It’s time to revisit America’s musical Mother Lode—southern country blues. It’s hard to overstate the influence and emotional power of this rich, primal, raunchy, reverent, dynamic, gentle, joyous, aching, deeply human music. No need to discuss its importance to jazz. No need to mention that without the blues there would be no rock ‘n roll. No need to talk about the impact of the blues on 20th-century music from Tin Pan Alley to the concert stage.
Country blues stands on its own, as these 3-CD sets amply demonstrates. These collections, drawn from some 30 years of historic recordings, presents many of the greatest artists in the form in all of their raw power and honesty—and all their subtlety and variety.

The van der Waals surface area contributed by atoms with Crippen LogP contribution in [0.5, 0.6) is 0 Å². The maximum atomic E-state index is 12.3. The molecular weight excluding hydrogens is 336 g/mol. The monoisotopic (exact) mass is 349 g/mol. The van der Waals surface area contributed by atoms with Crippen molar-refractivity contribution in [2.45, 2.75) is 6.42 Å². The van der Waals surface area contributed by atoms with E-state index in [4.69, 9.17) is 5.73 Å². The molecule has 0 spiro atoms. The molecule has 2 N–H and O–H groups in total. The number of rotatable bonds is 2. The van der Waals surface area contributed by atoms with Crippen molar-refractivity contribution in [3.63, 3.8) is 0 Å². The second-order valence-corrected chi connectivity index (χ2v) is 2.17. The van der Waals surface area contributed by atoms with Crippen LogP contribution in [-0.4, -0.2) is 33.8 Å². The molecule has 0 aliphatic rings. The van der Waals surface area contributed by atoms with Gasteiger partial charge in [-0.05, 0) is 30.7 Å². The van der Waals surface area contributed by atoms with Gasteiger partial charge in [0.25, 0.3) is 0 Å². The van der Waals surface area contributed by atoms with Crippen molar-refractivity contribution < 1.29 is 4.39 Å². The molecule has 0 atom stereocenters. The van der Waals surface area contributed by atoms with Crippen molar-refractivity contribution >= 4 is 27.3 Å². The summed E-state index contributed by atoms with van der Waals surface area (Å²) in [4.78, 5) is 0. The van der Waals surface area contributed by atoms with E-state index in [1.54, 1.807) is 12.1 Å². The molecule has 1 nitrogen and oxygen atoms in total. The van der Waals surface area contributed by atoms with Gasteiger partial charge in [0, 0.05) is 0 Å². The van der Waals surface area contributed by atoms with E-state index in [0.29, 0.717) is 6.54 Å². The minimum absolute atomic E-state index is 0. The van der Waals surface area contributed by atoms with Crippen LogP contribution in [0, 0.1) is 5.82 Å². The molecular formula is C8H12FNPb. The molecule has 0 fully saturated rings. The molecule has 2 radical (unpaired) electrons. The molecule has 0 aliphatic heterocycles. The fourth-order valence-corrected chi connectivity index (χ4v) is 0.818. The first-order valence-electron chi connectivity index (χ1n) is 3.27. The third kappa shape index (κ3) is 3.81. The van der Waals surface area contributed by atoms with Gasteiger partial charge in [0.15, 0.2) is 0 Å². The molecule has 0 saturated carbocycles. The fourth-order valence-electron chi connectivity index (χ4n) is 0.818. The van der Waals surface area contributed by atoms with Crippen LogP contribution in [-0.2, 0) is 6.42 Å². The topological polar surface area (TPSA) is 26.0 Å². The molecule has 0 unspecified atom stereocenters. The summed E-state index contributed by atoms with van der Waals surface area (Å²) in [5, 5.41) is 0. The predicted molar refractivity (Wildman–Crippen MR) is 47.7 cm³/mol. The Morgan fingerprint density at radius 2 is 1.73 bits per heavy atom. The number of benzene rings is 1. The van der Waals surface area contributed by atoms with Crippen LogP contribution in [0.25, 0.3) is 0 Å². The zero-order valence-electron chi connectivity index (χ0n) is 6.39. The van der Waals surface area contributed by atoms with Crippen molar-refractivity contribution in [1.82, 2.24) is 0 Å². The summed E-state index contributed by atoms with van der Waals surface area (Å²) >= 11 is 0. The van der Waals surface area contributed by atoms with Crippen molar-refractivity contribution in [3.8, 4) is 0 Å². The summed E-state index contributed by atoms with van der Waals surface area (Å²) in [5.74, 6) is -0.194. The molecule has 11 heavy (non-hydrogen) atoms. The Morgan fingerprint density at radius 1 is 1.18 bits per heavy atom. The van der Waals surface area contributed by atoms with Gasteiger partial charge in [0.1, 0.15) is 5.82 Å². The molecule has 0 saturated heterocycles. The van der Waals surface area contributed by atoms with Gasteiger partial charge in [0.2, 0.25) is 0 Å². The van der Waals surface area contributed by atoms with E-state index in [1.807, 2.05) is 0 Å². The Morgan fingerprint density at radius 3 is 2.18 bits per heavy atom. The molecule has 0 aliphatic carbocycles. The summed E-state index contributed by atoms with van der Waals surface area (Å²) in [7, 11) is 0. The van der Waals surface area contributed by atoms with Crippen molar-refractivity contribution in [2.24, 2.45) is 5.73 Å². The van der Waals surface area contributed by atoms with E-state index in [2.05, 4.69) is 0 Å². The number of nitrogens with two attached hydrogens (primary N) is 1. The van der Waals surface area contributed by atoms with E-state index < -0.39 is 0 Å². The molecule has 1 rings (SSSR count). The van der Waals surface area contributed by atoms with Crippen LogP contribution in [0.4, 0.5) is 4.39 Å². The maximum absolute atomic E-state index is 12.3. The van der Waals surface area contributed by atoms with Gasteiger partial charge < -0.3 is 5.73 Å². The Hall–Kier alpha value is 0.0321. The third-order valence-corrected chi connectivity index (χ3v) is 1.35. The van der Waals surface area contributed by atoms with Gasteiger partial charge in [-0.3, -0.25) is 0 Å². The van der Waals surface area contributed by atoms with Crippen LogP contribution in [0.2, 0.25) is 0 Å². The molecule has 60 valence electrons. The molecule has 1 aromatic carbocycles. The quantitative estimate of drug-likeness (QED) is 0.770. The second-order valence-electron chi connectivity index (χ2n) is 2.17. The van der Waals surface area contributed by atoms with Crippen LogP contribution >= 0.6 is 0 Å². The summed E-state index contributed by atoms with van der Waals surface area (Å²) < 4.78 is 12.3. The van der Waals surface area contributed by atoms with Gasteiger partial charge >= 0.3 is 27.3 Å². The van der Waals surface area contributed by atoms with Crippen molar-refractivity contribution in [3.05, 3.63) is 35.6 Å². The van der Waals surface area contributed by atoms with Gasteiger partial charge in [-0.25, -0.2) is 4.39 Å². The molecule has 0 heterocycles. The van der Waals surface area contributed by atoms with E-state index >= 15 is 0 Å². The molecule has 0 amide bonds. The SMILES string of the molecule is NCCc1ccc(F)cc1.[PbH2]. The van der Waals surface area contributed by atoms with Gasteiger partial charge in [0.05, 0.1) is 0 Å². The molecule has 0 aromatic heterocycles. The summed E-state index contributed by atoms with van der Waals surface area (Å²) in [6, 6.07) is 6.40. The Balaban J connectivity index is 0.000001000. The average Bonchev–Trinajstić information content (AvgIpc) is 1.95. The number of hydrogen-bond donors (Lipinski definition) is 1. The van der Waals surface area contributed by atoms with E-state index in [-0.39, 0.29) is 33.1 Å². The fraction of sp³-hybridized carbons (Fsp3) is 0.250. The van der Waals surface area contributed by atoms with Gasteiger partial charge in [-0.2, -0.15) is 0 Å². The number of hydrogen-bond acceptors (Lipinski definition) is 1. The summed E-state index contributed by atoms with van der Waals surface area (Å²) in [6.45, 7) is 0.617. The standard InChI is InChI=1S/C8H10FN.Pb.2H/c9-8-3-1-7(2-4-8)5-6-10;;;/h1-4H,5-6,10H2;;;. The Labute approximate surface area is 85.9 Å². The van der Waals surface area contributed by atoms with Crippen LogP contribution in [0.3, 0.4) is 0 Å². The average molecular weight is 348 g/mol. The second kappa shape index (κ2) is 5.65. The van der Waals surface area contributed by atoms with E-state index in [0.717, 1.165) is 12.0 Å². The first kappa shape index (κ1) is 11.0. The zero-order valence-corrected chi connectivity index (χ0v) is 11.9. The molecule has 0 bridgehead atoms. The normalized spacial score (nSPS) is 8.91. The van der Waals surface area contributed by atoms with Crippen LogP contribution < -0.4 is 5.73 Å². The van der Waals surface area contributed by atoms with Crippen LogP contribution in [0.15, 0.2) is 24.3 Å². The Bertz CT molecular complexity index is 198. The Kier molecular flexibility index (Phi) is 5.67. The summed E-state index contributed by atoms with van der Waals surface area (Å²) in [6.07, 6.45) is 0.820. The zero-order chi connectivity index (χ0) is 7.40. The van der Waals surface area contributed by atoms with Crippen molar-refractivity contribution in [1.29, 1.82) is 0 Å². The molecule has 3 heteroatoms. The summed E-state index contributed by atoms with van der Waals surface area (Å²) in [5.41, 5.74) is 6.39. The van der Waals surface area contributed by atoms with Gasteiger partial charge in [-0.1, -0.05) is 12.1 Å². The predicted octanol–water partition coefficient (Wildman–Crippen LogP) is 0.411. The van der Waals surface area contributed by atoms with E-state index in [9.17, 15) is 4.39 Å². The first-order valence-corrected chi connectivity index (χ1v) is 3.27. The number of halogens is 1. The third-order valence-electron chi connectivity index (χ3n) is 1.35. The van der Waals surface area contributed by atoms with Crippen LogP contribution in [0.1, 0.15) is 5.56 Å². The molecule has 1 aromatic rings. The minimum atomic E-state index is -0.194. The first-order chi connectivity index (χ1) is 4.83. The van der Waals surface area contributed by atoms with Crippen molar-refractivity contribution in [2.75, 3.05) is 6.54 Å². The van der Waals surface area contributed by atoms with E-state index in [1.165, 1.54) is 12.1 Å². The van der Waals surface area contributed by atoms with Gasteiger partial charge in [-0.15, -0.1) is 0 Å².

Where the first collection was a historical overview, spanning the decades from the 1920s to the 1970s, this latest installment concentrates on the early days, Southern Country Blues, Vol. 2 is drawn from the vast archives of Document Records, long respected for its dedication to finding and preserving early blues recordings. The selections were made by Johnny Parth, Document’s president. The three-CD result is a panorama, a wide-angle snapshot of the rich variety of our blues heritage.
“It is difficult to think of America without thinking of the blues,” writes Steve Tracy in his admirable liner notes to Southern Country Blues. He’s absolutely right. Indeed, it’s difficult to think of 20th century music without thinking of the blues. Jazz, pop, even European classical music have all been enriched by the seemingly limitless expressive power of the blues.